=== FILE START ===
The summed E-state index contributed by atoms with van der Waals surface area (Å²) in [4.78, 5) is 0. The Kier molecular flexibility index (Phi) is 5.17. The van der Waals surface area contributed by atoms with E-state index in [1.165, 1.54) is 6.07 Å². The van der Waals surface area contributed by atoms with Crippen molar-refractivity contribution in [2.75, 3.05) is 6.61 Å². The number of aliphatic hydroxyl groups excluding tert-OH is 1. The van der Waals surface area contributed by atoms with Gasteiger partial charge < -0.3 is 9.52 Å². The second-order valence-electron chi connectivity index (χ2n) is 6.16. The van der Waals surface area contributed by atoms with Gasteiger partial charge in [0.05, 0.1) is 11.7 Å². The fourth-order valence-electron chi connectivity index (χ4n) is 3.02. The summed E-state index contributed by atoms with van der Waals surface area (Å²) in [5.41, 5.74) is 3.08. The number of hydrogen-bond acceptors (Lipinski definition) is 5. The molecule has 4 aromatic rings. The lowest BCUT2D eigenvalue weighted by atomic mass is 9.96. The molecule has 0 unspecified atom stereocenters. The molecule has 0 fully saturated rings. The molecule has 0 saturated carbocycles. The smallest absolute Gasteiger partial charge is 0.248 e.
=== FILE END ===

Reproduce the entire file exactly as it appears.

The summed E-state index contributed by atoms with van der Waals surface area (Å²) in [4.78, 5) is 0. The Kier molecular flexibility index (Phi) is 5.17. The van der Waals surface area contributed by atoms with E-state index in [1.165, 1.54) is 6.07 Å². The van der Waals surface area contributed by atoms with Crippen molar-refractivity contribution in [2.75, 3.05) is 6.61 Å². The number of aliphatic hydroxyl groups excluding tert-OH is 1. The van der Waals surface area contributed by atoms with Gasteiger partial charge < -0.3 is 9.52 Å². The second-order valence-electron chi connectivity index (χ2n) is 6.16. The van der Waals surface area contributed by atoms with Gasteiger partial charge in [0.05, 0.1) is 11.7 Å². The fourth-order valence-electron chi connectivity index (χ4n) is 3.02. The summed E-state index contributed by atoms with van der Waals surface area (Å²) in [5.41, 5.74) is 3.08. The number of hydrogen-bond acceptors (Lipinski definition) is 5. The molecule has 4 aromatic rings. The lowest BCUT2D eigenvalue weighted by atomic mass is 9.96. The molecule has 0 unspecified atom stereocenters. The molecule has 0 fully saturated rings. The molecule has 0 saturated carbocycles. The smallest absolute Gasteiger partial charge is 0.248 e.